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Publication numberUS7629167 B2
Publication typeGrant
Application numberUS 11/147,124
Publication dateDec 8, 2009
Filing dateJun 6, 2005
Priority dateJun 4, 2004
Fee statusPaid
Also published asCA2569405A1, CA2569405C, CN101001945A, CN101001945B, CN102492607A, EP1773976A2, US20050272146, WO2005118771A2, WO2005118771A3
Publication number11147124, 147124, US 7629167 B2, US 7629167B2, US-B2-7629167, US7629167 B2, US7629167B2
InventorsGeoffrey Hodge, Parrish Galliher, Michael Fisher
Original AssigneeXcellerex, Inc.
Export CitationBiBTeX, EndNote, RefMan
External Links: USPTO, USPTO Assignment, Espacenet
Disposable bioreactor systems and methods
US 7629167 B2
Abstract
Accordingly, in one embodiment of the invention, a bioreactor system is presented and includes a disposable container for housing biomaterials for processing, the disposable container including at least one input port, at least one exhaust port, at least one harvest port, and the integrity of the sterile environment is protected with sterile filters attached to all external open ports a structure for supporting the disposable container, one or more sensors for sensing one or more parameters of the biomaterials in the container, a heater for heating the contents of the container, the heater having a thermostat and mixing system arranged with the system such that biomaterials contained in the disposable container are mixed.
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Claims(27)
1. A bioreactor system comprising:
a disposable container for housing biomaterials for processing, the disposable container comprising a single chamber including at least one input port;
a fitting comprising a porous surface associated with the input port and configured for allowing the passage of an inlet gas stream and controlling gas bubble size and distribution prior to addition of the inlet gas stream to the interior of the single chamber, wherein the pore size of the porous surface is chosen from macro, micron, submicron, nano, and combinations thereof;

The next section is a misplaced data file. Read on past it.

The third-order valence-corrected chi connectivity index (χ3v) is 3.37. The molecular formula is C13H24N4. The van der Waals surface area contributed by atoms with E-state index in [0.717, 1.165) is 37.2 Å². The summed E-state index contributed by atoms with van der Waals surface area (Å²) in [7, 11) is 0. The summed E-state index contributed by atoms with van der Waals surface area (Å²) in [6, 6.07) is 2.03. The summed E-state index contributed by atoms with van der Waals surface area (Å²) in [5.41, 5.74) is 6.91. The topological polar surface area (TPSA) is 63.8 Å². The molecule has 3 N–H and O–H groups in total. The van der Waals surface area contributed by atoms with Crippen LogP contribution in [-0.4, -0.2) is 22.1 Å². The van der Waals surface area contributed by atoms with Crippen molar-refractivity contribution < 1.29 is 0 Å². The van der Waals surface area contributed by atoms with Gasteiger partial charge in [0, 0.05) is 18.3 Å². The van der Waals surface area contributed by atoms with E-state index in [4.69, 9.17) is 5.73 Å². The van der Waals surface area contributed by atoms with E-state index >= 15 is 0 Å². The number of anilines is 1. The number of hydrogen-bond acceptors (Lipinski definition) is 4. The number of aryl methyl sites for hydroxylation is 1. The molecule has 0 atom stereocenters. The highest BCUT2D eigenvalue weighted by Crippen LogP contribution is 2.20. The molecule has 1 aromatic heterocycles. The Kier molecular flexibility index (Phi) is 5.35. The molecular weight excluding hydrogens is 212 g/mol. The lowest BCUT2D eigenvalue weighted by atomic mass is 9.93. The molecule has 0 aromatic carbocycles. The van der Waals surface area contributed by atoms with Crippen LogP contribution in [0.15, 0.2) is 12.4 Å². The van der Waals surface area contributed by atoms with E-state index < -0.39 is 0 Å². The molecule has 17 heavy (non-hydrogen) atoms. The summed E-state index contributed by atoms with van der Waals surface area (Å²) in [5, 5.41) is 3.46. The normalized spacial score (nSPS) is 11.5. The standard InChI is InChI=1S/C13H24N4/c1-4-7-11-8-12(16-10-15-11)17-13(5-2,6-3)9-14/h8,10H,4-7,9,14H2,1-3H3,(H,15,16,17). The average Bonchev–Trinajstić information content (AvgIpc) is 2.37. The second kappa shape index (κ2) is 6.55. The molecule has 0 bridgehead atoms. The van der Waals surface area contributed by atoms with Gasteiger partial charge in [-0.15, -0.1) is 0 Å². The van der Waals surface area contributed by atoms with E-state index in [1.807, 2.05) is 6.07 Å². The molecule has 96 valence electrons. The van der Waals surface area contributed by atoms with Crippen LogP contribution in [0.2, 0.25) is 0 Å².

a disposable mixing system comprising an impeller positioned above the porous surface and within the single chamber at a lower portion of the single chamber, the impeller configured to be driven by a motor magnetically coupled to the impeller and external to the lower portion of the single chamber such that biomaterials contained within the single chamber are mixed and gas bubble circulation is increased;
at least one exhaust port;
at least one harvest port;
a structure for supporting the disposable container;
one or more sensors for sensing one or more parameters of the biomaterials in the container; and
a heater for heating the contents of the disposable container, the heater having a thermostat.
2. The bioreactor system of claim 1, wherein the disposable container comprises a plastic container or a flexible plastic bag.
3. The bioreactor system of claim 1, wherein the single chamber includes at least one baffle configured for restricting circular flow or preventing vortexing.
4. The bioreactor system of claim 1, wherein the disposable mixing system comprises a bubble column in conjunction with a partial divider positioned in the interior of the single chamber.
5. The bioreactor system of claim 1, wherein the porous surface is arranged to allow one or two-way fluid communication between an interior of the single chamber and an exterior of the single chamber.
6. The bioreactor system of claim 1, wherein the heater comprises an area of material positioned on the exterior of the disposable container.
7. The bioreactor system of claim 1, wherein the heater comprises a blanket of material or metal jacket containing heated or cooled water wrapped around at least a portion of the exterior of the disposable container.
8. The bioreactor system of claim 7, wherein the heater is positioned within the disposable container or on the exterior of the disposable container.
9. The bioreactor system of claim 1, wherein the one or more sensors comprise sensors for detecting at least one of dissolved oxygen dissolved carbon dioxide, mixing rate, gas flow rate, temperature, pH and pressure.
10. The bioreactor system of claim 1, further comprising a computer for controlling the bioreactor system.
11. The bioreactor system of claim 1, further comprising at least one of an air supply, a carbon dioxide supply, and an oxygen supply.
12. The bioreactor system of claim 1, further comprising transporting means for moving the support structure.
13. The bioreactor system of claim 12, wherein the transporting means comprises a dolly.
14. A bioreactor system comprising:
a support structure;
a disposable container comprising a single chamber positioned within the support structure, the disposable container including:
an impeller plate affixed to a lower portion of the single chamber, the impeller plate including a post having an end projecting into the single chamber;
a fitting attached to the impeller plate, the fitting comprising a porous surface arranged to allow one or two-way fluid communication between an interior of the single chamber and an exterior of the single chamber, the porous surface having a pore size chosen from macro, micron, submicron, nano, and combinations thereof;